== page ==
remembering brodsky

November 13 – December 18, 2004

Text by James Campbell

For those of us who were seduced by Joseph Brodsky’s inimitably eloquent language, Ewa Zebrowski’s exhibition of Venetian photographs in homage to the dead poet at Galerie Art Mûr offered a similar feast for the eye and the mind.

The show, “remembering brodsky,” had its inception when a friend lent Zebrowski Watermark, a book on Venice written by Brodsky, who made many visits to the fabled city of canals, usually in winter. Brodsky was a Nobel Prize-winning poet and author who was exiled from the Soviet Union in 1972 and, after arriving in the United States, once served as American Poet Laureate.

Zebrowski has said that Brodsky’s writing was a catalyst for exploring, in the medium of photography, her own reflections on memory and personal history. But she also wanted to capture in images what Brodsky captured in words. Anyone familiar with Brodsky’s poems can detect a real family resemblance between her images and his words—and, by extension, between their respective thought-worlds.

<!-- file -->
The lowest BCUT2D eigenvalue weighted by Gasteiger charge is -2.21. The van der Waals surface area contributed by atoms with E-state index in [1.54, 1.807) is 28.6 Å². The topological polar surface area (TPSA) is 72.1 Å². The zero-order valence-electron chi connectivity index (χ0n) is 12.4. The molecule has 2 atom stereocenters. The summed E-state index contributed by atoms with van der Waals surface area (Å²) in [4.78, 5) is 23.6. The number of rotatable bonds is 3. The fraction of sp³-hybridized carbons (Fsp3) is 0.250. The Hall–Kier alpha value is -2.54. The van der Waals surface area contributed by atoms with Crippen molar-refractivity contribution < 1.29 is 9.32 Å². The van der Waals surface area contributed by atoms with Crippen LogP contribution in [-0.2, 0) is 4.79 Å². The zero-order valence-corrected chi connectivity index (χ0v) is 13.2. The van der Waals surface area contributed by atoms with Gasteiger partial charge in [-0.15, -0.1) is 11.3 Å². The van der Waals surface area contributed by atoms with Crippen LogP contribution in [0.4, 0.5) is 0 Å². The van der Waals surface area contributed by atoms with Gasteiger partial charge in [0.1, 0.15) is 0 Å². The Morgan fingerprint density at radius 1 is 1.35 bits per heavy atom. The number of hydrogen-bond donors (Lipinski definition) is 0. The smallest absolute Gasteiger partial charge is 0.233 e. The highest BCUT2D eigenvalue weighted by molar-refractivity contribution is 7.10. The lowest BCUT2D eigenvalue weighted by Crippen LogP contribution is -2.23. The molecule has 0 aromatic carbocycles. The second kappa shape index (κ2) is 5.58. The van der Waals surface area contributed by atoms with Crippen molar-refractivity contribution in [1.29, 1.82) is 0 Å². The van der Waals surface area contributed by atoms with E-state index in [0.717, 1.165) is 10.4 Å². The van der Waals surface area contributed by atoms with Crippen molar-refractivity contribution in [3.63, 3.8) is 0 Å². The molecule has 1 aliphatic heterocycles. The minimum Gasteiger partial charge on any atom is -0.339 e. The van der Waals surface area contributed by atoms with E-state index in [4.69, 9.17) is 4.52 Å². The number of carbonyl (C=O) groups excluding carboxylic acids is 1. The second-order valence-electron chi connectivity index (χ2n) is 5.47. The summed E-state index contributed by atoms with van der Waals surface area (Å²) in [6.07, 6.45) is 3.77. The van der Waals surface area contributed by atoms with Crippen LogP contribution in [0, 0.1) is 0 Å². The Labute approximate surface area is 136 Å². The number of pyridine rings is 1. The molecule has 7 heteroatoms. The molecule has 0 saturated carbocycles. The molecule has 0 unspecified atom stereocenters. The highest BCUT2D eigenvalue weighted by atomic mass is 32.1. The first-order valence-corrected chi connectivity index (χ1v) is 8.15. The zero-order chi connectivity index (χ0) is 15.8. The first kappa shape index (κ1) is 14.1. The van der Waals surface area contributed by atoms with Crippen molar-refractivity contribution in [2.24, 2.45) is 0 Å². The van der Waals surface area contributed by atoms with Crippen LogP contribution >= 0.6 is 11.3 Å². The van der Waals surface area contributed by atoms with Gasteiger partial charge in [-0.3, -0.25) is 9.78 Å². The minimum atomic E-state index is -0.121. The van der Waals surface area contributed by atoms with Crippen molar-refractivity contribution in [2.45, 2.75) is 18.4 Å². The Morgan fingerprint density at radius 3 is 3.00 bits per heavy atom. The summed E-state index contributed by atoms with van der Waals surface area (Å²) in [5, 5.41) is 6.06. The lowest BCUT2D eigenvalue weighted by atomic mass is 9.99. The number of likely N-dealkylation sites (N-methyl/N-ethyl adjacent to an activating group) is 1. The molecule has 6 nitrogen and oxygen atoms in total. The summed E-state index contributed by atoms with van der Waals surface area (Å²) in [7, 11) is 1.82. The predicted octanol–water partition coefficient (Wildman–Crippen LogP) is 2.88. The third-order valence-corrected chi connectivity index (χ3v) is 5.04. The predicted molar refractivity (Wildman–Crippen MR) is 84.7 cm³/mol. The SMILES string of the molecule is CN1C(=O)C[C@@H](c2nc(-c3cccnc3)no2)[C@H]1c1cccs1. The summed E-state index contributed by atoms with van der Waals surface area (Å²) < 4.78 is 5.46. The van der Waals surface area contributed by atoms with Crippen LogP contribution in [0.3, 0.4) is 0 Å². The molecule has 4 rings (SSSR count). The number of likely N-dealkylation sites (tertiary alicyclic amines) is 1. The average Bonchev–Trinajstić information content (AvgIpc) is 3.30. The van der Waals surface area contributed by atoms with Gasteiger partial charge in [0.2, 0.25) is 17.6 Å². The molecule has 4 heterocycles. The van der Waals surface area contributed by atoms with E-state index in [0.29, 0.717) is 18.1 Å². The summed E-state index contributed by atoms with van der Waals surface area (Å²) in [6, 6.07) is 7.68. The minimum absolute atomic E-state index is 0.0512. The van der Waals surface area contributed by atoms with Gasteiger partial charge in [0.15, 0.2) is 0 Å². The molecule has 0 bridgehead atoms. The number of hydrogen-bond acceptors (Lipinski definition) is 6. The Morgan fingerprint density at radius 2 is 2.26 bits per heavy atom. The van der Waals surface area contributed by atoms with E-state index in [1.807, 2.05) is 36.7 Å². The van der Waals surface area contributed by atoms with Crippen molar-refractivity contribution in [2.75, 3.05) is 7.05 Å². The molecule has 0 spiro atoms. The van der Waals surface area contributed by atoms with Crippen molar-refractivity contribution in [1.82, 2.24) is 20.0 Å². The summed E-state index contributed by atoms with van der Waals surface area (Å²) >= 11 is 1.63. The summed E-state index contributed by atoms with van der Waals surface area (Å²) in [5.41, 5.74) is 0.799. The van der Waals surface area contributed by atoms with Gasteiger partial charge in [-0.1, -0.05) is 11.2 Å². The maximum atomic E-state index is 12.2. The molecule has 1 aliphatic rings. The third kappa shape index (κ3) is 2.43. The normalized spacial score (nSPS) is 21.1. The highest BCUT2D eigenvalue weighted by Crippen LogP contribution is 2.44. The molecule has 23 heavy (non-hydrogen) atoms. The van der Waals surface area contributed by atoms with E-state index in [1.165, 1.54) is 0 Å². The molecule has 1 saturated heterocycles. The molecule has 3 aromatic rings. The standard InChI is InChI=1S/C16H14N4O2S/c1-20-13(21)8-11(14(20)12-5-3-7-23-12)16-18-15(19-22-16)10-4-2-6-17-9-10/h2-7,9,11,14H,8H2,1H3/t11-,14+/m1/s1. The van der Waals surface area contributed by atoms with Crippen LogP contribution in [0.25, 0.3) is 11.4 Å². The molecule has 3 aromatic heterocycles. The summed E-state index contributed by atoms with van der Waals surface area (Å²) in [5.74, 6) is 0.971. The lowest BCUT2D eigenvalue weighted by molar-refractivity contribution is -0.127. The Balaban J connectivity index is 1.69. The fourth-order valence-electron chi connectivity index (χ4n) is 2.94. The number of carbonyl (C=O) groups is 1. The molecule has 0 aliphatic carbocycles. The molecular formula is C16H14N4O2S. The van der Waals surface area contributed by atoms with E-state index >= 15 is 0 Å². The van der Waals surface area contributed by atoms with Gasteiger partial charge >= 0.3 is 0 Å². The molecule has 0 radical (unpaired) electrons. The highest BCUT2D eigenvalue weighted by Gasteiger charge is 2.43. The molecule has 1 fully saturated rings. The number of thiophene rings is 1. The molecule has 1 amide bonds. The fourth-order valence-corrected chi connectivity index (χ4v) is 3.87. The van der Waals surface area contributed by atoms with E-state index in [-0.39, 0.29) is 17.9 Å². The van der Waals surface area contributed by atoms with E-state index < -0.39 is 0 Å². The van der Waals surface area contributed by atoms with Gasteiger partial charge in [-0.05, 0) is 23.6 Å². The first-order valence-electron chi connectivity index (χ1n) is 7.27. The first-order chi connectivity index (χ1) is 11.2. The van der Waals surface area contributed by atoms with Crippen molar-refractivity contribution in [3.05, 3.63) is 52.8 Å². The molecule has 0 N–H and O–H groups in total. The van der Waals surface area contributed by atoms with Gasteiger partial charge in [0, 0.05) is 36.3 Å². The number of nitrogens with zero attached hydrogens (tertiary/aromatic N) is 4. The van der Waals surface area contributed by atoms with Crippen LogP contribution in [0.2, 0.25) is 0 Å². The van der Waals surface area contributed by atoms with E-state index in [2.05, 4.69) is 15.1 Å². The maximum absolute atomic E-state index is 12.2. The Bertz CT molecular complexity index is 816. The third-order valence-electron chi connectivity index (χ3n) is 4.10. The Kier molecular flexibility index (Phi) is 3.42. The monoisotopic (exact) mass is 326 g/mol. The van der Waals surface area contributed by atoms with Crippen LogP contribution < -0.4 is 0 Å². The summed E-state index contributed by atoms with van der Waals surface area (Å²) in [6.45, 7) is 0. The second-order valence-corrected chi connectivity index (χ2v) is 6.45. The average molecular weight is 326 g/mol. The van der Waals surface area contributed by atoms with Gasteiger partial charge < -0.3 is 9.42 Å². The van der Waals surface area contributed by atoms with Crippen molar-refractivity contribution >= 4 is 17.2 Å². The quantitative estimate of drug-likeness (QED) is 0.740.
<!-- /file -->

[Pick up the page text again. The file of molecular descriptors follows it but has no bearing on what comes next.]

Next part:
Zebrowski’s luminous images of the sinking city effortlessly convey something of its ineffable magic and melancholy. Water is thematic in both Brodsky’s book and Zebrowski’s images. (Venice is endlessly threatened by floods and has sunk nine inches in 100 years.) Water stakes a very palpable claim on both word and image.

Brodsky wrote out of his own solitariness a remarkable paean to the doomed city, dilating on matters both temporal and mortal. The images exhibited segue with the poet’s language in a remarkably intimate manner. Where Brodsky writes, “The boat’s slow progress through the night was like the passage of a coherent thought through the subconscious. On both sides, knee-deep in pitch-black water, stood the enormous carved chests of dark palazzi,” Zebrowski summons out of night and the unconscious striking, connective imagery.

She follows Brodsky’s footsteps over the wet cobblestones, meditating along with him as they wander (and never aimlessly) through the narrow streets in pursuit of some secret encoded in the canals, palace walls and squares of Venice. Zebrowski has left us with a palimpsest of images as haunting and unforgettable as Brodsky’s language. Simply put, it is no small achievement.